Fate of awards & the new IR system


Fate of awards & the new IR system

As the Federal Government has now provided more detail regarding its proposed workplace relations legislation, a number of issues have arisen if the current proposals become law.


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As the Federal Government has now provided more detail regarding its proposed workplace relations legislation, a number of issues have arisen if the current proposals become law. For example, the fate of awards has changed since the Government's original announcement some months ago.

Originally, the Government indicated its wish to remove awards as a source of minimum entitlement to employees, with the emphasis on individual or workplace agreements as the only alternatives available to employers and employees. However, from information released this week by the Federal Government, awards, including state awards and state agreements, will remain as an alternative in regulating minimum conditions of employment.

Application of proposed legislation

An important aspect of the federal government's proposed workplace relations system is that, as the Government is using its 'corporations' powers under the Australian Constitution, the legislation can only apply to incorporated companies.

An unincorporated legal entity, such as a sole trader, will not be covered by the proposed legislation.

This article is written on the presumption that an employer is an incorporated business, unless otherwise specified.

Fair pay & conditions standard underpins awards

The legislation intends to provide a Fair Pay and Conditions Standard (FP&CS), which will contain minimum standards for certain conditions of employment. These are:-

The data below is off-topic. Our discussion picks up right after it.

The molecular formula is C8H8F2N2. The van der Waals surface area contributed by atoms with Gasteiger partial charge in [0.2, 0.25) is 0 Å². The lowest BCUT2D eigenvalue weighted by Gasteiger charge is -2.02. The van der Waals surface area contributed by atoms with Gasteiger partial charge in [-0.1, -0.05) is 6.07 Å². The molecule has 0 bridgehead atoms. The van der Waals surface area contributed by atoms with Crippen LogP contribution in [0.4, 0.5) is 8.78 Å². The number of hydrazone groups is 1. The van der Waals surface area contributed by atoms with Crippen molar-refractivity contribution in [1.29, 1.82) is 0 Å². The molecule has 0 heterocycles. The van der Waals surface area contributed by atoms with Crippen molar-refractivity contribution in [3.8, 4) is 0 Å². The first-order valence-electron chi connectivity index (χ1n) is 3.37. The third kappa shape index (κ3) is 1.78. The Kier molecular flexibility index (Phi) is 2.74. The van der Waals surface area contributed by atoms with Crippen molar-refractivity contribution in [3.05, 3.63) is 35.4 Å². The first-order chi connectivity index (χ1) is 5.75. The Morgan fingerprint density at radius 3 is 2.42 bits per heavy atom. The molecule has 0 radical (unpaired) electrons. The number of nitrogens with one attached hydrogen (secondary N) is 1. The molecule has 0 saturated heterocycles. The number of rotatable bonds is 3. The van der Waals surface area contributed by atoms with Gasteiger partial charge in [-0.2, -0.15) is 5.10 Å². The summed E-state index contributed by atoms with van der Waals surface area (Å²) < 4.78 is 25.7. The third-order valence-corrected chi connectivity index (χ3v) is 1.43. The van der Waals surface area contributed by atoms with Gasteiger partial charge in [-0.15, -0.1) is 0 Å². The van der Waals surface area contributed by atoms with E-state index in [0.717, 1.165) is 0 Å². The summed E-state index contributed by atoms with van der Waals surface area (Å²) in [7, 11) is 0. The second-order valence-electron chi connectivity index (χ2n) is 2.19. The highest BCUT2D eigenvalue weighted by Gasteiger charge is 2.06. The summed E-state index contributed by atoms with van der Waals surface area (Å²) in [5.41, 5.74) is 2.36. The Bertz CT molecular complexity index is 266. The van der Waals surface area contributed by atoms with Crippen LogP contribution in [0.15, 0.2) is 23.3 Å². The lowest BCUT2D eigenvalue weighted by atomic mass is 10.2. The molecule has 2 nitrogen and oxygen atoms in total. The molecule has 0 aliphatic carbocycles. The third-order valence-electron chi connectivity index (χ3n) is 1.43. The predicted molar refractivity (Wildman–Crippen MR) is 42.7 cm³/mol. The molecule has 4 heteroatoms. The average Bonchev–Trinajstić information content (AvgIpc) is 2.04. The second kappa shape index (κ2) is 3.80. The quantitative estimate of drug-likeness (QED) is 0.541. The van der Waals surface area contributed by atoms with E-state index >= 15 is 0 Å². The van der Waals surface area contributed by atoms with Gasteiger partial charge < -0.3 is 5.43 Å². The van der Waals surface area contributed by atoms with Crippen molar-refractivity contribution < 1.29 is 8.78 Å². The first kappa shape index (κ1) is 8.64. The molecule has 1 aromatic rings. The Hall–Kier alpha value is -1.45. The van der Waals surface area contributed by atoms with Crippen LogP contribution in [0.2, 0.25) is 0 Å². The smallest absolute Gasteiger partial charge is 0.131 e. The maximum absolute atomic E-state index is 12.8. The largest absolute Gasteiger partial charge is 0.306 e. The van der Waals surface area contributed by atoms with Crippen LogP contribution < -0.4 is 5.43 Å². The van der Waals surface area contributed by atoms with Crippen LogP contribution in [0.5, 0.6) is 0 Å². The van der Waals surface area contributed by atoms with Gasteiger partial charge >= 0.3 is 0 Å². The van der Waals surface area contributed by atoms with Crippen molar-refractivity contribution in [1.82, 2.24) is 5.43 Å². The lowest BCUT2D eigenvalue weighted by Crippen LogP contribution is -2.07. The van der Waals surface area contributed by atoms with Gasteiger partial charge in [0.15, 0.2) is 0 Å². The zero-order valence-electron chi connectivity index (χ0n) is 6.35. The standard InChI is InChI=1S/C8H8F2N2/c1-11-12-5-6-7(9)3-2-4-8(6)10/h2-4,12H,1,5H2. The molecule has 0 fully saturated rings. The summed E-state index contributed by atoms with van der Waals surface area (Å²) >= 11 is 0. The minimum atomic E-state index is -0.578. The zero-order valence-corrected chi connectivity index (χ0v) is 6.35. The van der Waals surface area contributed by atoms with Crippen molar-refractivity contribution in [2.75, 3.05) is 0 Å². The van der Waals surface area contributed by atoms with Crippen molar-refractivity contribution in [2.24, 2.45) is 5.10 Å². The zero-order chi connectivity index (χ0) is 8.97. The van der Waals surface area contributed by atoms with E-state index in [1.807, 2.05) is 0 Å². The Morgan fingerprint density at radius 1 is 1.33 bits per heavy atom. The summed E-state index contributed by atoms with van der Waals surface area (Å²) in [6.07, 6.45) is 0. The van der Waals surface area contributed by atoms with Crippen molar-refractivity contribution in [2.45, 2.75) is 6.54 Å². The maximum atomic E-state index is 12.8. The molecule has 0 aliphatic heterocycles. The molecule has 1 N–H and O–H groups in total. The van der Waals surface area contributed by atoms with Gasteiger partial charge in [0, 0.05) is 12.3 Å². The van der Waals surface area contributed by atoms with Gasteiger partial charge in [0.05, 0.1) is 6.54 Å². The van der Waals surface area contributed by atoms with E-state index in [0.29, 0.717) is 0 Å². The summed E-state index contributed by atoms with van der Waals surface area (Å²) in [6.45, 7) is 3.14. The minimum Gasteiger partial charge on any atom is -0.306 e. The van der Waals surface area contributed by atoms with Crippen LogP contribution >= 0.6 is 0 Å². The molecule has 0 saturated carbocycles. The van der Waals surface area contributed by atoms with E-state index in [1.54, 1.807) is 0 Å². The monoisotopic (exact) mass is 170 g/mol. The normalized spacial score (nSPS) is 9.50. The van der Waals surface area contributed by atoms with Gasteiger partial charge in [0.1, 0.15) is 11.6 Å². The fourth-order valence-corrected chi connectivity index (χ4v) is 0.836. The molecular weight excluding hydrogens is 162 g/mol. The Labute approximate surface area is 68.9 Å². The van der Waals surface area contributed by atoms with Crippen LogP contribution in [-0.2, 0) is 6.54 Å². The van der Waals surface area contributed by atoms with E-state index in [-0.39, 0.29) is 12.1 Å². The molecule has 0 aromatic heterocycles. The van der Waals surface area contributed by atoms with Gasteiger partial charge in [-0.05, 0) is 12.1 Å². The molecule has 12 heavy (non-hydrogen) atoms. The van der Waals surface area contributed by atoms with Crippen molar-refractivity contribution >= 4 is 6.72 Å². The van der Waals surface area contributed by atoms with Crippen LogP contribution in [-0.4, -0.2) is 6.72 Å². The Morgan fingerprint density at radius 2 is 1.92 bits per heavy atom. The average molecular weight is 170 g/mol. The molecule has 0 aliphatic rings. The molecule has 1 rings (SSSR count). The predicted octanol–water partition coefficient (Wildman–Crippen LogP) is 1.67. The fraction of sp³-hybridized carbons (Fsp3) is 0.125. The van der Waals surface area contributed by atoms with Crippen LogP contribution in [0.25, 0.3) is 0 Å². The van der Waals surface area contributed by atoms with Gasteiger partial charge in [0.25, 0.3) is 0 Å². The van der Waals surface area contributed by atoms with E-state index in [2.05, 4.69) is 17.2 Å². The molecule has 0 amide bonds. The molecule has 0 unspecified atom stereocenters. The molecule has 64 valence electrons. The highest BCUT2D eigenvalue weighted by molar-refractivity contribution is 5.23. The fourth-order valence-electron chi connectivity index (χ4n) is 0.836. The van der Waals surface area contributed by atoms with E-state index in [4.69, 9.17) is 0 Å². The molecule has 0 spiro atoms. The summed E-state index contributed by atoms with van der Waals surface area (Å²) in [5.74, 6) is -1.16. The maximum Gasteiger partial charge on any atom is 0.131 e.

• a minimum wage (currently $484.40 per week) to be set by the Fair Pay Commission, probably next year;
  • four weeks annual leave per year and five weeks for 7-day continuous shift workers, of which two weeks may be cashed out by written agreement;
  • personal/carers leave of 10 days per year (of which sick leave is cumulative), including 2 days bereavement leave per year;
  • parental leave, ie. maternity, paternity and adoption leave, which is up to 52 weeks of unpaid leave;
  • a maximum of 38 ordinary hours per week, although this can be averaged over one year.

If the award differs from the FP&CS, the more generous of the two conditions will apply. In some instances, the standard weekly hours condition (38 hours) could affect some industry awards, eg. pastoral industry, which still prescribe a 40 hour week, although the ability to average the weekly hours over a one year period may mitigate the effect.

However, where more generous award hours conditions, eg. 35 hour week, are prescribed, this condition will still apply to employees under the relevant award.

Federal award conditions

Existing federal awards will continue to apply in their current form, although jury service leave, long service leave, notice of termination and superannuation will not be allowed to be inserted into new awards.